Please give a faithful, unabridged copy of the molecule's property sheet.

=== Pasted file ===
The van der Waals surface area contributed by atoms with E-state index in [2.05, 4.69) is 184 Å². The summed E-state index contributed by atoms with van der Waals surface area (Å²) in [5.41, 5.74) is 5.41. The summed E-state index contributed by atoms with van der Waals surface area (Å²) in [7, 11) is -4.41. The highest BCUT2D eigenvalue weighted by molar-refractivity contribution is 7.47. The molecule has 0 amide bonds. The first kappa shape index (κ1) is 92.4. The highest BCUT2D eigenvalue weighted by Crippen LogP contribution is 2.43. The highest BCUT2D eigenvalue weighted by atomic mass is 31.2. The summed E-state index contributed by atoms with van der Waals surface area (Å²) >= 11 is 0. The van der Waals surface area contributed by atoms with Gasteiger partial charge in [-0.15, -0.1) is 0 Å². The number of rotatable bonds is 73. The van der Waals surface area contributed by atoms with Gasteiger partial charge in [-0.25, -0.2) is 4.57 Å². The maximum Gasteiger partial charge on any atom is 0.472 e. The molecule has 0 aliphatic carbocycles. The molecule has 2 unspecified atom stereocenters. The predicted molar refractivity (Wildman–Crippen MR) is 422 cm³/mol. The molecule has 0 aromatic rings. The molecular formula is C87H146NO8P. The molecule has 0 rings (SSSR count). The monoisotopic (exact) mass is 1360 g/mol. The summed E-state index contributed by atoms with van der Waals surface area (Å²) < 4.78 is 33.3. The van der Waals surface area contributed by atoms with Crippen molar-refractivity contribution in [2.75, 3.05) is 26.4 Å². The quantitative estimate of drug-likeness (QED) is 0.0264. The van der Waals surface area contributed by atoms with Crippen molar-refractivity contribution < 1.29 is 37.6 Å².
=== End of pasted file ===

The van der Waals surface area contributed by atoms with E-state index in [2.05, 4.69) is 184 Å². The summed E-state index contributed by atoms with van der Waals surface area (Å²) in [5.41, 5.74) is 5.41. The summed E-state index contributed by atoms with van der Waals surface area (Å²) in [7, 11) is -4.41. The highest BCUT2D eigenvalue weighted by molar-refractivity contribution is 7.47. The molecule has 0 amide bonds. The first kappa shape index (κ1) is 92.4. The highest BCUT2D eigenvalue weighted by Crippen LogP contribution is 2.43. The highest BCUT2D eigenvalue weighted by atomic mass is 31.2. The summed E-state index contributed by atoms with van der Waals surface area (Å²) >= 11 is 0. The van der Waals surface area contributed by atoms with Gasteiger partial charge in [-0.15, -0.1) is 0 Å². The number of rotatable bonds is 73. The van der Waals surface area contributed by atoms with Gasteiger partial charge in [-0.25, -0.2) is 4.57 Å². The maximum Gasteiger partial charge on any atom is 0.472 e. The molecule has 0 aliphatic carbocycles. The molecule has 2 unspecified atom stereocenters. The predicted molar refractivity (Wildman–Crippen MR) is 422 cm³/mol. The molecule has 0 aromatic rings. The molecular formula is C87H146NO8P. The molecule has 0 rings (SSSR count). The monoisotopic (exact) mass is 1360 g/mol. The summed E-state index contributed by atoms with van der Waals surface area (Å²) < 4.78 is 33.3. The van der Waals surface area contributed by atoms with Crippen molar-refractivity contribution in [2.75, 3.05) is 26.4 Å². The quantitative estimate of drug-likeness (QED) is 0.0264. The van der Waals surface area contributed by atoms with Crippen molar-refractivity contribution < 1.29 is 37.6 Å².